Issue #13 Innovative Forms of Archives, Part One: Exhibitions, Events, Books, Museums, and Lia Perjovschi’s Contemporary Art Archive

Innovative Forms of Archives, Part One: Exhibitions, Events, Books, Museums, and Lia Perjovschi’s Contemporary Art Archive

Nataša Petrešin-Bachelez

Issue #13
February 2010

Increasing interest in organizing, structuring, documenting, and revealing the art history of the former Eastern Bloc is in large part attributable to artists who have participated actively in changing orders and elements within the visible, sayable, and thinkable, as Jacques Rancière’s definition of political art has it.1 Although heterogeneous in terms of formal proposals, the artistic projects that will be dealt with in this coming series have in common discursive aspects or forms of presentation that may be said to constitute “innovative forms of archives.” Such a phrase is at the same time deliberately ironic, as the notion of scientific or creative innovation is necessarily followed by the well-known support structures of presentation (exhibitions, events, and so on), within whose regimes and formats the Rancièrian redistribution of the sensible takes place. On the other hand, the projects discussed here do not only represent the strategy of self-historicization—one of the main correctives performed within an Eastern European institutional critique—but also contribute to the development of methods of artistic research and to theoretical endeavors imagining what, if anything, a shared history of European contemporary art might be.

Lia Perjovschi, Mind Map Subject (detail), 1999–2006, 100 x 137 cm.

Though an archive typically conjures up images of bookshelves, endless rows of boxes, folders, maps, and documents that sit waiting for scholars to discover and reactivate them, the term has a more flexible application within the context of critical writing. Sue Breakell has described an archive as:

a set of traces of actions, the records left by a life—drawing, writing, interacting with society on personal and formal levels. In an archive, the [single document] would ideally be part of a larger body of papers including correspondence, diaries, photographs—all of which can shed light on each other.2

The specific cases that will help us understand the objectives and mechanisms of archiving—not only in the former Eastern Bloc but also in the Middle East and in South America—typically employ the notion of the archive as a form, and find in this undertaking an argument for declaring the museum and the archive to be synonymous.3

Since the late 1980s, diverse motivations have inspired various forms of archives to emerge, such as Lia Perjovschi’s Contemporary Art Archive / Center for Art Analysis; IRWIN’s East Art Map; Tamás St. Auby’s Portable Intelligence Increase Museum; Vyacheslav Akhunov’s miniature reproductions of all his works in his installation, 1 m2; Walid Raad’s A History of Modern and Contemporary Arab Art; and various authorless projects originating in Southeastern Europe.4 Of particular interest in this regard is the project Museum of American Art in Berlin.5 Their practices have not only to do with the material found in examinations of the various personal and official archives, but also create a visual typology, offering material for further art historical research, while at the same time experimenting with the registers involved in the presentation and interrogation of documents and other archival material whose truth values are taken for granted in the course of aggressive and continuous media pollution; and finally they contribute to prominent discourses in contemporary art today on archeological procedures and the archeological imaginary.6 Such research might take the form of an artwork, an exhibition format, or a theoretical and art historical opus. In their presentation, they often become museum-like structures exhibiting self-institutionalizing agency, with all the accompanying knowledge produced, assembled, and transmitted to be used as a tool by an imagined or actual audience of specialists or a public. What these artists have in common is thus an adaptation of the profession of an archivist or art historian, thus gathering them under the designation “archival artists.” While Hal Foster’s description of artists focusing on found images, objects, and texts as making “historical information, often lost or displaced, physically present” would be logical here, it remains inadequate to the scale of these artists’ explicit historiographic and political endeavors.7 However, Foster identifies the main issue that separates artists-as-archivists from artists-as-curators:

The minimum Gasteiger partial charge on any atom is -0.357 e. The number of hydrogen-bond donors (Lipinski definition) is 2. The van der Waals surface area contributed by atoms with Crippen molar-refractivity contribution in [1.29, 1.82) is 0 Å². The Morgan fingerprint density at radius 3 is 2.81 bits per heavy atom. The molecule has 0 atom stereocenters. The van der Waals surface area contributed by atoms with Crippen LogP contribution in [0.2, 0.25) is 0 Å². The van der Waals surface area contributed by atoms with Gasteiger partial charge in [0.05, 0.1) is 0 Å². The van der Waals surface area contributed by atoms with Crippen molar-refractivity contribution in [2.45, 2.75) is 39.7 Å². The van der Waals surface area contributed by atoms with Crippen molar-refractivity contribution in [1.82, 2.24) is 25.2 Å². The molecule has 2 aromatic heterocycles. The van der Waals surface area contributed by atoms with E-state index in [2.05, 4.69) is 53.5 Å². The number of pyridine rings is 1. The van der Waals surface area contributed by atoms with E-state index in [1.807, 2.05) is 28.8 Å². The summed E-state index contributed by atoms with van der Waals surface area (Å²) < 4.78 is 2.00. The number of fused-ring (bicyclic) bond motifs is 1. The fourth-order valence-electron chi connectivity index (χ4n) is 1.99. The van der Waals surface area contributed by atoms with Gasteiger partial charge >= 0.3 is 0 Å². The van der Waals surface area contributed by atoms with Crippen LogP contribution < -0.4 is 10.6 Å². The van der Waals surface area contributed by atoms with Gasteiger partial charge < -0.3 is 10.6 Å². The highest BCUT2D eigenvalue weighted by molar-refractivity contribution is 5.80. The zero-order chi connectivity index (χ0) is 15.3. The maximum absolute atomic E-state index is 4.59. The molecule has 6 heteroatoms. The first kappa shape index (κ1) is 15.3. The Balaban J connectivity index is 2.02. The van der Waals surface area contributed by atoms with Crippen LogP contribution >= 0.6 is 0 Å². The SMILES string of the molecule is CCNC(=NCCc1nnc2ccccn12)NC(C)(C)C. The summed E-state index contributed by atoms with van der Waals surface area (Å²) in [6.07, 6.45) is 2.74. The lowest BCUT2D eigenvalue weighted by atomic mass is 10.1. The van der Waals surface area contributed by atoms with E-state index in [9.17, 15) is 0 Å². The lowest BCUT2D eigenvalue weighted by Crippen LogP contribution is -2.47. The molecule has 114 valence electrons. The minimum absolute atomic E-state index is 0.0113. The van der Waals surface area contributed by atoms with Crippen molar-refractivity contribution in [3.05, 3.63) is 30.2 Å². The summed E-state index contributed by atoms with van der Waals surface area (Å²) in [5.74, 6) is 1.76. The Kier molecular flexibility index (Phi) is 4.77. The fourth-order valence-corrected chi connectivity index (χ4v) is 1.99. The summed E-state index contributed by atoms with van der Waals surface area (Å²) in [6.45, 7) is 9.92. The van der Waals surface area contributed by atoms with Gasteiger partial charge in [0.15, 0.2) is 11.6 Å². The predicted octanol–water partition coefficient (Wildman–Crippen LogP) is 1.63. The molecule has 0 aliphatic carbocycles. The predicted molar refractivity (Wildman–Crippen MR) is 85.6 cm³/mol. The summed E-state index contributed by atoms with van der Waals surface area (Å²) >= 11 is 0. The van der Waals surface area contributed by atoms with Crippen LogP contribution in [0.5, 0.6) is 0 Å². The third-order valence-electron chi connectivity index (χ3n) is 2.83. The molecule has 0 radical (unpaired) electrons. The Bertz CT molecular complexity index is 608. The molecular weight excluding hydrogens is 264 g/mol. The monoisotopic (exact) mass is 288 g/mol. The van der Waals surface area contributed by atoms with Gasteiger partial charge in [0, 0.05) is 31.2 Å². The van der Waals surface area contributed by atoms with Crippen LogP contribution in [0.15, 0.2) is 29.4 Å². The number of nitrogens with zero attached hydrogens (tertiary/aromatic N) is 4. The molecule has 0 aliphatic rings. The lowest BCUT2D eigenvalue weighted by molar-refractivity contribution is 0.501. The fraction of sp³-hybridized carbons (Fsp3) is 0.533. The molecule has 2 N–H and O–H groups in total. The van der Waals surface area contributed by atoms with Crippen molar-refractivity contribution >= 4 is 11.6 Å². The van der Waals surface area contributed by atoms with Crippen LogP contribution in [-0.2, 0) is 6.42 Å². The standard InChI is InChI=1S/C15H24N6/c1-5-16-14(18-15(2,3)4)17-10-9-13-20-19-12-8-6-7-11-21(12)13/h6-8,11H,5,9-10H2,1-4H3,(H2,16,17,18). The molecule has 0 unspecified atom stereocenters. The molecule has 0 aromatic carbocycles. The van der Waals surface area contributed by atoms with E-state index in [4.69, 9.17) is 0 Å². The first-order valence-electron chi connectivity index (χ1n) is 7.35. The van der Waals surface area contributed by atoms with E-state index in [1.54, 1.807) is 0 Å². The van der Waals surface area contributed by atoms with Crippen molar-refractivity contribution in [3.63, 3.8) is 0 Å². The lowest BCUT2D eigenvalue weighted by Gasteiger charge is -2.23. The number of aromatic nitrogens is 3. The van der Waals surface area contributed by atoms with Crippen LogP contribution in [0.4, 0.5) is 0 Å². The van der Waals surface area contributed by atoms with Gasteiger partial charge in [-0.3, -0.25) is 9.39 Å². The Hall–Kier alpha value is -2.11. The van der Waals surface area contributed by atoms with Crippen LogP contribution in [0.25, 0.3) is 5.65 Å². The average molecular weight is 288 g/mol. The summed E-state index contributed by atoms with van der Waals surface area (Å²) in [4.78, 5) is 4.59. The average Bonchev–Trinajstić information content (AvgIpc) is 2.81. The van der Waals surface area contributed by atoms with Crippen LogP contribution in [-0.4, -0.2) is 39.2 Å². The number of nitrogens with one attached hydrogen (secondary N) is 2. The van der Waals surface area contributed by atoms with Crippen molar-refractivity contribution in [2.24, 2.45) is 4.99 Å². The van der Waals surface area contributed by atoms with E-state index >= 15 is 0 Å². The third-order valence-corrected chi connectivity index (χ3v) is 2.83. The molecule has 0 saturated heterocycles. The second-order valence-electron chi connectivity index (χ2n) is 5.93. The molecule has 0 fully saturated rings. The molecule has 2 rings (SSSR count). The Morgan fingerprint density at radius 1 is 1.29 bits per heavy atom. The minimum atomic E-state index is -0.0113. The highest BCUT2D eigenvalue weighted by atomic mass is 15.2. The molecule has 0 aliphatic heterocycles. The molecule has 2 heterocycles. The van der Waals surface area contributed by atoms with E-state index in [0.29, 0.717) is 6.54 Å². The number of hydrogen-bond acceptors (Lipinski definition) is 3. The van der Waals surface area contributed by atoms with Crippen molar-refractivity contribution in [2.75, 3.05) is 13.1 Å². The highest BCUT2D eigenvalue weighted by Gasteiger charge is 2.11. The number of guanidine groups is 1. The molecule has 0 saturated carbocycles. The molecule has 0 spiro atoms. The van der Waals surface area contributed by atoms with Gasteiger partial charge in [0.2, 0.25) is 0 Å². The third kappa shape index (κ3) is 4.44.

That the museum has been ruined as a coherent system in a public sphere is generally assumed, not triumphally proclaimed or melancholically pondered, and some of these artists suggest other kinds of ordering—within the museum and without. In this respect the orientation of archival art is often more “institutive” than “destructive,” more “legislative” than “transgressive.”8